"What's going on, Captain?" the blond asked, got a growl from Dobey.

    McNeil spoke up. "This will take a while. Let's all sit down. Detective Starsky." He motioned at the empty chair next to Dobey, the only seat unclaimed by the crowd gathered around the DA's desk.

    Starsky saw Hutch scowling. This obviously relegated his partner to a couch in a far corner. Just as obviously, the blond didn't care for it. Deciding there was no reason to keep the seating arrangements made for them, Starsky steered Hutch into the chair slated for himself, then perched on its arm.

    A young man, somebody's secretary, offered both detectives coffee. Hutch accepted a cup. Starsky motioned the second one away, indicating the one his partner had picked up. The secretary looked puzzled, then moved away. Hutch took a sip of the coffee, passed it to Starsky automatically, and asked. "Well?"

    Commissioner Warner began. "Captain Mallory and Detective Rizzo have been involved in an undercover operation in New York for a long time."

    "Three fuckin' years!" Rizzo piped up, hostility suddenly crackling through his impassive demeanor.

    "Tony." Captain Mallory's voice was low, but the one soft word bore a definite warning. Rizzo clamped his mouth shut.

    All isn't paradise there, Starsky suspected.

    Warner addressed the secretary. "Give Detective Starsky the file."

    The young man handed it to Hutch. Naturally, Starsky thought with resignation, and leaned over his partner's shoulder to see.

    Warner corrected sharply. "To Detective Starsky."

    The thick file was hastily snatched out of Hutch's hold and thrust into Starsky's hand. Wondering what difference it made in the long run, he returned the coffee cup to Hutch, flipped the folder open and held it down so his partner could also read.

    Captain Mallory's mild voice interrupted. "Detective, please keep it to yourself. We're operating on a need-to-know basis."

    Starsky's nape prickled. "What I need to know, so does my partner."

    "Not necessarily. This concerns only you."

    "We were both called in," Hutch interjected. Starsky could feel him bristling.

    Mallory, McNeil and the Commissioner all threw disapproving glances at Dobey, who returned the looks with an obstinate one of his own.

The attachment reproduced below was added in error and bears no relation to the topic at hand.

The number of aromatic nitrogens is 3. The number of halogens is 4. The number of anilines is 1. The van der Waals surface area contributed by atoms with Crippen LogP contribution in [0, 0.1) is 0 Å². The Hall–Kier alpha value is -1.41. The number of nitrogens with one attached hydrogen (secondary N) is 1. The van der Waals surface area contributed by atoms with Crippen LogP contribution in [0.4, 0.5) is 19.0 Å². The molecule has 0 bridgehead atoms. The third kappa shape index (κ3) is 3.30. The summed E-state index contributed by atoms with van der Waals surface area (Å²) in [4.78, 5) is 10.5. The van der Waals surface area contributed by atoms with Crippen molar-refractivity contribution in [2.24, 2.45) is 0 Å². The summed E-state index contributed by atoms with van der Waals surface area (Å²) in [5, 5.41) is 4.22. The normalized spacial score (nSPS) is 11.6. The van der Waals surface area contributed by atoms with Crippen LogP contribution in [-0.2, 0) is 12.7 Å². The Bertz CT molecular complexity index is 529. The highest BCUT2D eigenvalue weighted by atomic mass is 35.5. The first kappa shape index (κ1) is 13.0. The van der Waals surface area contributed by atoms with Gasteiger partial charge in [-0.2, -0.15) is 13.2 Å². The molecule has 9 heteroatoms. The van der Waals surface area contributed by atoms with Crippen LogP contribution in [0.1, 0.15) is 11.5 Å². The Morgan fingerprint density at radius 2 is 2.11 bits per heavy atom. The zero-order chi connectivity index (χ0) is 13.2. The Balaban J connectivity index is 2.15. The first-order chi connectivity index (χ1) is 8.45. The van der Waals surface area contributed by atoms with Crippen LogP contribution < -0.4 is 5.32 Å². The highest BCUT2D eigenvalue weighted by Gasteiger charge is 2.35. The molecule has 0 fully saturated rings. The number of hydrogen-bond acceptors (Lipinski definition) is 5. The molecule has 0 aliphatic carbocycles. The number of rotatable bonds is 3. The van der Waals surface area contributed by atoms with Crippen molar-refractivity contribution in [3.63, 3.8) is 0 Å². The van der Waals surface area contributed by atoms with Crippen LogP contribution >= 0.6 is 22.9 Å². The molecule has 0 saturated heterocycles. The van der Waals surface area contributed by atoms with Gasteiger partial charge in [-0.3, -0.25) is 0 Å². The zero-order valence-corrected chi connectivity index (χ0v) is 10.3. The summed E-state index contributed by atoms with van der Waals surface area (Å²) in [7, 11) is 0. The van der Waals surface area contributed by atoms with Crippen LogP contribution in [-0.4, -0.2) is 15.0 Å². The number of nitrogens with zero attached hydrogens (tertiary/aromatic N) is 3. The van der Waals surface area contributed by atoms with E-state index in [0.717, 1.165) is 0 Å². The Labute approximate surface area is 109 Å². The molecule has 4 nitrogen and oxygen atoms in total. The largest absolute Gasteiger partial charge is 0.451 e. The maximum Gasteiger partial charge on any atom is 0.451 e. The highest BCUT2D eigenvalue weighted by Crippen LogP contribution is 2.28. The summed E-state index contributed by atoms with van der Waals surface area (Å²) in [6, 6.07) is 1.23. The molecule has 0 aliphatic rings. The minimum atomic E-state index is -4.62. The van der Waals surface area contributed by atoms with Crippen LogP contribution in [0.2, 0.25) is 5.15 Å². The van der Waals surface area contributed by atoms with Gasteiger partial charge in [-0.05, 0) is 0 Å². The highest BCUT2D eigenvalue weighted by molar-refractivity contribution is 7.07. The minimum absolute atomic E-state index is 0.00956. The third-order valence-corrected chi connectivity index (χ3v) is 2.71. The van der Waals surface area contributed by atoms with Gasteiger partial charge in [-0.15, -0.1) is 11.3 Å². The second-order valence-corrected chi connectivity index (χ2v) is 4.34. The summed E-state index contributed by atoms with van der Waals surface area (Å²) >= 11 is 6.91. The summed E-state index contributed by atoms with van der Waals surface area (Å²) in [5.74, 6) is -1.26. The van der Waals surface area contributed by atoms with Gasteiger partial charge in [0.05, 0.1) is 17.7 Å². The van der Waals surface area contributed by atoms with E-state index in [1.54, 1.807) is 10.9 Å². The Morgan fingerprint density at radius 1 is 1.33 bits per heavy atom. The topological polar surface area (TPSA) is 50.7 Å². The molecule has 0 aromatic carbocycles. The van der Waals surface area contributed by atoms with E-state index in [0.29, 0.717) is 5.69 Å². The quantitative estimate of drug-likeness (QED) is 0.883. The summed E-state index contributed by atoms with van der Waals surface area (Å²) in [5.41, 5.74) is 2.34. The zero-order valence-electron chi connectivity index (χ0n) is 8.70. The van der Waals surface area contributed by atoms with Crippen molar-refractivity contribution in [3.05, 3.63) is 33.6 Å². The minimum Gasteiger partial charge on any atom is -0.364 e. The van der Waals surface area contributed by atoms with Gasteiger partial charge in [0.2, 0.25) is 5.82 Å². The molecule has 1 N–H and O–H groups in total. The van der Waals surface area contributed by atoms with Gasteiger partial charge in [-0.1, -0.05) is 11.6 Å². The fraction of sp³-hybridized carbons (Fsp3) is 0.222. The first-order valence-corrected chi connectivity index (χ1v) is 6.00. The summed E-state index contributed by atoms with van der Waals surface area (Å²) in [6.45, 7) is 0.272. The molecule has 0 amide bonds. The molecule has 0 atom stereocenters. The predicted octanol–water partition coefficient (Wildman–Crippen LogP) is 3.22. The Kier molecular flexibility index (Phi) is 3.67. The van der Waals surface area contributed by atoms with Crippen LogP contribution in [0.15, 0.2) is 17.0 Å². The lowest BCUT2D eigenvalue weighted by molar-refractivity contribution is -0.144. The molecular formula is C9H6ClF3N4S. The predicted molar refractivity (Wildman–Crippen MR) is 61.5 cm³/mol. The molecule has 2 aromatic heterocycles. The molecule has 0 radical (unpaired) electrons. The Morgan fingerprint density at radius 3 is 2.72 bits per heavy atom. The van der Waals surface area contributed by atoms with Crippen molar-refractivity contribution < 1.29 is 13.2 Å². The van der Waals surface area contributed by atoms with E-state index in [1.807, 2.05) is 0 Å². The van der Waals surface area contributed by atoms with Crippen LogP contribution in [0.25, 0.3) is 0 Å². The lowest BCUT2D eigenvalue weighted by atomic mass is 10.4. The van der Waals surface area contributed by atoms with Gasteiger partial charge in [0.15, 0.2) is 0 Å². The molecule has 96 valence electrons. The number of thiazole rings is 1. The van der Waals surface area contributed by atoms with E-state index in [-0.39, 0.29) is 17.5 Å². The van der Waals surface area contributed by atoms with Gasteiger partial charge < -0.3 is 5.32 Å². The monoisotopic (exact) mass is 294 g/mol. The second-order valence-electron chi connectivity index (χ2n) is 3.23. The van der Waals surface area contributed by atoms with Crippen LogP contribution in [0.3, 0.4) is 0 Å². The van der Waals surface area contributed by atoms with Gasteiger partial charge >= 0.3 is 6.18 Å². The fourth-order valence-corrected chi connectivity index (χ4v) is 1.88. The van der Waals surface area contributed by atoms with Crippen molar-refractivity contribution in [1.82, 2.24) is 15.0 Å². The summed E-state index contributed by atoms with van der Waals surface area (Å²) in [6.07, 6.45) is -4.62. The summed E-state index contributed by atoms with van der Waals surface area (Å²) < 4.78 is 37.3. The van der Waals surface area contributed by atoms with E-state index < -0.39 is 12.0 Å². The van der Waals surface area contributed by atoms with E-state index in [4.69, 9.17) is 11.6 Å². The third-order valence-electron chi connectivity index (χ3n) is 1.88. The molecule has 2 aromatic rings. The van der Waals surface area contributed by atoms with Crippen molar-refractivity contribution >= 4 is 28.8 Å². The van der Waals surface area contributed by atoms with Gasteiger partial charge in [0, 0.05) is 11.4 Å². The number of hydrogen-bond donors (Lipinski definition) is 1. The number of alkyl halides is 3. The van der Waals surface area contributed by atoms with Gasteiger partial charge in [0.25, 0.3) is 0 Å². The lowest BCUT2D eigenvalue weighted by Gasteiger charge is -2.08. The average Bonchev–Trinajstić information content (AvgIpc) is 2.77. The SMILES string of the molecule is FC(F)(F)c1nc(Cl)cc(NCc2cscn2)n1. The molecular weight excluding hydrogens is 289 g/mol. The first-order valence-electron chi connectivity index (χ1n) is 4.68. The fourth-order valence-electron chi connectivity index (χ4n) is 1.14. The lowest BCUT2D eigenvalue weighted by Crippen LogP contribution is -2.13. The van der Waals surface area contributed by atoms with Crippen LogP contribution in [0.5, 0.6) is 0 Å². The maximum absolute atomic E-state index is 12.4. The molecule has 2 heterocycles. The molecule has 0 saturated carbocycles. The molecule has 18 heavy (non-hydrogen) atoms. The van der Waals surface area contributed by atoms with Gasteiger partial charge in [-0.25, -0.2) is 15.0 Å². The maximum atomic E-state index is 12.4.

Hutch wasn't supposed to be here, Starsky realized. Dobey threw a monkeywrench into the works. He was torn. Where Hutch wasn't wanted, he should prefer to be unwanted himself, but whatever was going down seemed to be big. It just might be the chance to break him out of the moldy corner he'd been parked in. He glanced at Hutch. The light blue eyes that met his were noncommittal. Your choice, they said.

    For just a second, he wanted to take advantage of the permission, so desperately hungry was he for a real case. But he knew it would hurt Hutch, and after all, however moldy their corner was, his partner had opted to stay there with him for all these months.

    He spoke up. "If Hutch don't need to know, maybe I don't need to know, either." He closed the folder, put it down. "Guess that's all, then. Wanna go grab some lunch, partner?" Hutch's smile somehow eased the tug of the file's lure. They rose as one.

    "Dobey," the Commissioner said, apparently expecting the Captain to keep his officers in line.

    The black man shrugged. "I warned you. In fact, I saved you time by calling them in together. Why don't you save some too, and include Hutchinson? I'll vouch for both unconditionally."

    Rizzo jumped in again. "Why don't you all save even more time and let me continue my own job? I don't even have to read the goddamned file -- I wrote it!"

    Once more, it was Captain Mallory who blocked him. "It's decided, Tony."

    Tony isn't a happy boy, Starsky thought.

    The District Attorney seemed to feel someone had to make the final decision. "Starsky, Hutchinson, sit down. Mallory, I understand your sensitivity about this case, but Detective Starsky fits the bill. You'll have to conform to his conditions. For my part, I've never had reason to think Sergeant Hutchinson can't handle confidentiality."

    Slowly, one by one, nods came from all assembled. The detectives resumed their seats, and Starsky opened up the file for both of them. Concentrated reading would have to wait for later. At present, they skimmed it, looking for the main thread and paying attention to names. It was too detailed for immediate comprehension, but very impressive. Starsky had gathered from Rizzo's comments that it had taken three years to compile.

    He was under for three years, it suddenly occurred to him. Three years of playing the bad guy. Whew. Must've been awfully cold. So far, the man had seemed merely irritating. Now Starsky glanced up at him with a new perspective.